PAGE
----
Article ID: CBB001201291

Earl Sutherland (1915--1975) and the Discovery of Cyclic Amp (2012)

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In 1945, Earl Sutherland (1915-1975) and associates began studies of the mechanism of hormone-induced glycogen breakdown in the liver. In 1956, their efforts culminated in the identification of cyclic AMP, an ancient molecule generated in many cell types in response to hormonal and other extracellular signals. Cyclic AMP, the original "second messenger," transmits such signals through pathways that regulate a diversity of cellular functions and capabilities: metabolic processes such as lipolysis and glycogenolysis; hormone secretion; the permeability of ion channels; gene expression; cell proliferation and survival. Indeed, it can be argued that the discovery of cyclic AMP initiated the study of intracellular signaling pathways, a major focus of contemporary biomedical inquiry. This review presents relevant details of Sutherland's career; summarizes key contributions of his mentors, Carl and Gerti Cori, to the knowledge of glycogen metabolism (contributions that were the foundation for his own research); describes the experiments that led to his identification, isolation, and characterization of cyclic AMP; assesses the significance of his work; and considers some aspects of the impact of cyclic nucleotide research on clinical medicine. [PUBLICATION ABSTRACT]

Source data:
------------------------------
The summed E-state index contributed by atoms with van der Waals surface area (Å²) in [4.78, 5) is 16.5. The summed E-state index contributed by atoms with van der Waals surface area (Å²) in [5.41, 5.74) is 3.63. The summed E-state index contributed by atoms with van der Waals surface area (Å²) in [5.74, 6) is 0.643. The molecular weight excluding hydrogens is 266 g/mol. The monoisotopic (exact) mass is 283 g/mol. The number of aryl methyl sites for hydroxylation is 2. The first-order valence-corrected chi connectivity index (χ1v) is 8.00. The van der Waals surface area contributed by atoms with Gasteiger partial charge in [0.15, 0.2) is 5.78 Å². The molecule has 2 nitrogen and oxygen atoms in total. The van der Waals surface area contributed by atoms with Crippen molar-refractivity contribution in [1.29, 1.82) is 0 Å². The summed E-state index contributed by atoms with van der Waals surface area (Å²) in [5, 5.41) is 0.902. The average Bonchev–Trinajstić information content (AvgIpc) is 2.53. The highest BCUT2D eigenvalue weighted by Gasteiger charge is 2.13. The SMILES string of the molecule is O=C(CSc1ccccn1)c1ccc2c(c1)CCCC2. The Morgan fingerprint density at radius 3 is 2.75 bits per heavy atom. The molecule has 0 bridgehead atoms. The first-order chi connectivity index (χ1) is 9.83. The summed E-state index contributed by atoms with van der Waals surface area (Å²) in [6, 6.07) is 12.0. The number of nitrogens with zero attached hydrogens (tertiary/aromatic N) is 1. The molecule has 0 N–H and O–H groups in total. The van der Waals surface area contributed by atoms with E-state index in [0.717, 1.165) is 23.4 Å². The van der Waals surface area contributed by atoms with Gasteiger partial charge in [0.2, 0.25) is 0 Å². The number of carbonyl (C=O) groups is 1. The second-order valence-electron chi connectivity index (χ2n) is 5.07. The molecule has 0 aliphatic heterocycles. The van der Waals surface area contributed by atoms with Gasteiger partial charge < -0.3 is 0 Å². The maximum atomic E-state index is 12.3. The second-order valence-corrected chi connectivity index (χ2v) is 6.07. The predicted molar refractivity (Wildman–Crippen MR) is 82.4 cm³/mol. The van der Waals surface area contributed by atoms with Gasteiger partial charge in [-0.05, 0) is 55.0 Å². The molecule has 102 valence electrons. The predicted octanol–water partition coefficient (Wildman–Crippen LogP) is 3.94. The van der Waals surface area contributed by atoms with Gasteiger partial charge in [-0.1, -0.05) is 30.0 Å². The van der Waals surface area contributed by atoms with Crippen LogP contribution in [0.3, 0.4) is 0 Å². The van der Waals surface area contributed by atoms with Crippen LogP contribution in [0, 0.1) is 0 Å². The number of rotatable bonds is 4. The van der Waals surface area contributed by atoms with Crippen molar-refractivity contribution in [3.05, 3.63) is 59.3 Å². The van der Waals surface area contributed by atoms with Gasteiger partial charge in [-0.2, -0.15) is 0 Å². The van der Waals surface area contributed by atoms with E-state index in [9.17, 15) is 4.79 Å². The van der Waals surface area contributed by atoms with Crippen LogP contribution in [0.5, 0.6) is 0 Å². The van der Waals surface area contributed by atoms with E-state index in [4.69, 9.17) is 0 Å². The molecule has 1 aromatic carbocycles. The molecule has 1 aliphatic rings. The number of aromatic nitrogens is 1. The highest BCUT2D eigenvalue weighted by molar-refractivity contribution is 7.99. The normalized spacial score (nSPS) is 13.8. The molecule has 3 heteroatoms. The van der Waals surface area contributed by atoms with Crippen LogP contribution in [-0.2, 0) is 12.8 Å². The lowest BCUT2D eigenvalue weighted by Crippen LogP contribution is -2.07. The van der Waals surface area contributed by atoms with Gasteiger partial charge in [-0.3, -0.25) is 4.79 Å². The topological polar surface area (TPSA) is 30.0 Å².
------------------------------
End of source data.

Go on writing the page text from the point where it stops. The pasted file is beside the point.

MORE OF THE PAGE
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Authors & Contributors
Stoff, Heiko
Grote, Mathias
Epstein, Randi Hutter
Powell, Russell
Worboys, Michael
Watkins, Elizabeth Siegel
Journals
Studies in History and Philosophy of Science Part C: Studies in History and Philosophy of Biological and Biomedical Sciences
Science as Culture
Lychnos
International Studies in the Philosophy of Science
History and Philosophy of the Life Sciences
História, Ciências, Saúde---Manguinhos
Publishers
W. W. Norton & Co.
University of Chicago Press
Rowman & Littlefield
Johns Hopkins University Press
Franz Steiner Verlag
Concepts
Biology
Medicine
Hormones
Cellular biology
Metabolism; physiological chemistry
Biochemistry
People
Longino, Helen
Mitchell, Peter D.
Szathmáry, Eörs
Smith, John Maynard
Meyerhof, Otto
Berman, Louis
Time Periods
20th century, late
20th century
19th century
21st century
Places
United States
Germany
Great Britain
Manchester (England)
Europe
Mexico
Institutions
The American Society for Cell Biology
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